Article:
When the first sprint for project MeterPal starts, Sarah asks the scrum team to go to DevOps Services and register. They complete the task in less than three minutes because the registration form requires only a valid email address, a user ID, a password, and some basic information.
Sarah accesses DevOps Services, logs in with her account, and is ready to create a project. As shown in Figure 1, she types in a project name (MeterPal), makes it publicly visible (public projects are free on DevOps Services), selects the scrum process, and goes to IBM Bluemix to deploy their application. Sarah also selects the Jazz™ source control option because the team decides to store their source code on the DevOps Services cloud.
Figure 1. Create a public scrum project on DevOps Services
A few seconds later, the MeterPal project is created on the cloud. Sarah invites other team members to join the project now. They receive an email notification that is sent by DevOps Services to register or sign in to the MeterPal project as team members.
In no time, Sarah created the MeterPal project on DevOps Services. The team has access, through a web browser, to a simple, yet powerful cloud environment for:
- Agile project planning
- Epics, stories, and task tracking
- Source control
- Deployment in the cloud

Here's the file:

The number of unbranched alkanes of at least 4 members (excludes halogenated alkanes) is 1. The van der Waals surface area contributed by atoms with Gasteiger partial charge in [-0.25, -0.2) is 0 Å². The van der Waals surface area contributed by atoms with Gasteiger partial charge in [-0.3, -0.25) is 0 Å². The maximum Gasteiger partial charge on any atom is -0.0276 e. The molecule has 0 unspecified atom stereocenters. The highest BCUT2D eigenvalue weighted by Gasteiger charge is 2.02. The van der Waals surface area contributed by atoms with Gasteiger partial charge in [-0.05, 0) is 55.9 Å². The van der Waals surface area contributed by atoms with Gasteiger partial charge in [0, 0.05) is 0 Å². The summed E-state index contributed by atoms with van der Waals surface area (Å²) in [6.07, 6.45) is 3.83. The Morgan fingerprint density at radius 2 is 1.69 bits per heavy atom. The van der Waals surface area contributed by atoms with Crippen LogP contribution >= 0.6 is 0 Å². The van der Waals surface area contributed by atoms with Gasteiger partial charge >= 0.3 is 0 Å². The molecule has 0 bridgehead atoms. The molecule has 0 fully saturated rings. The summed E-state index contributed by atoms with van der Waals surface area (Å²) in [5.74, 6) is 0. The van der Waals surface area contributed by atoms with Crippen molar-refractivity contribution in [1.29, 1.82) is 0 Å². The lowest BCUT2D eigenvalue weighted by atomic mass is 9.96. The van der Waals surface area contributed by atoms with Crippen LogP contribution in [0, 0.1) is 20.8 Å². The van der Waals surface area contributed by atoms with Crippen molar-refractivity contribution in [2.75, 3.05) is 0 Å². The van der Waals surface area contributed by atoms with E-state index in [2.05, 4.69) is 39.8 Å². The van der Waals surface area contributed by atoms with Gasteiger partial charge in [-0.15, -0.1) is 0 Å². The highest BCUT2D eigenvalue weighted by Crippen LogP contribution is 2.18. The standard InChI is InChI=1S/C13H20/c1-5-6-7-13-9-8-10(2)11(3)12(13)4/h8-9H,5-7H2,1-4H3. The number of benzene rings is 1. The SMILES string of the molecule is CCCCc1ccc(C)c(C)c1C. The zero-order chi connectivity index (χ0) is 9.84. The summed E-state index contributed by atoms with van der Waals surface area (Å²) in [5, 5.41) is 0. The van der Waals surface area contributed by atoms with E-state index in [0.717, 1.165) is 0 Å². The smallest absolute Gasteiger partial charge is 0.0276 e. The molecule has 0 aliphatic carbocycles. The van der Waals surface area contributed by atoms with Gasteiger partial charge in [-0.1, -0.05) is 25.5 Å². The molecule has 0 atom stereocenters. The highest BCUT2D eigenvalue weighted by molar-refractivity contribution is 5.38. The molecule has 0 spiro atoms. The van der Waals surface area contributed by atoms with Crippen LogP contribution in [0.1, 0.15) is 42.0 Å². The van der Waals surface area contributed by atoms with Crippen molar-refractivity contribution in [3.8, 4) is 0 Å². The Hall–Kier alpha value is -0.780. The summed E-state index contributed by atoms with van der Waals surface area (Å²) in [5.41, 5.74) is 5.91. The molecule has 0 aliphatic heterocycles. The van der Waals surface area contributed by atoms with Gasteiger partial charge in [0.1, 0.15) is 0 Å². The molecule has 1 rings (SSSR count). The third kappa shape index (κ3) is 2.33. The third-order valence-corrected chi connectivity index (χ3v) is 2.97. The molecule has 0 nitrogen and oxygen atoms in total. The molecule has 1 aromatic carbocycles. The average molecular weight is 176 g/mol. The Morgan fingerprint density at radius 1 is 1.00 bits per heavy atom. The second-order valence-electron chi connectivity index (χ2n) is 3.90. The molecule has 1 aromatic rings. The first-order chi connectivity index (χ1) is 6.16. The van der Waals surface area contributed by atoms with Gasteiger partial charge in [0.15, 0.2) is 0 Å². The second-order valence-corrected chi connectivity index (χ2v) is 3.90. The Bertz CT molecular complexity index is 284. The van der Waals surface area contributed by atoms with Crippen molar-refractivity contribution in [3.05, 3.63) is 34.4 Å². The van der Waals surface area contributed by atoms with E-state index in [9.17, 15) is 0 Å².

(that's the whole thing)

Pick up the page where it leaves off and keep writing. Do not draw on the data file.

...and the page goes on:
Configure a DevOps Services project
Now Sarah wants to configure the MeterPal project on DevOps Services. She adds a description and cool graphics. Sarah creates a timeline that is aligned with the project objectives (release is planned in 12 weeks). Sarah enters a project start date and the number and length for the sprints, as shown in Figure 2. The different sprints are automatically created with a corresponding start and end date.
Figure 2. Create sprints on DevOps Services
Then, Sarah creates a sprint backlog for the first iteration, which she calls Sprint 1, as shown in Figure 3.
Note: DevOps Services automatically creates a product backlog.
Figure 3. Plans for agile projects on DevOps Services
Sarah started to use DevOps Services less than 5 minutes ago. At this stage, no further configuration is needed. The MeterPal project in the cloud is ready for the team to use in support of their agile collaborative work.
In-context collaboration on the cloud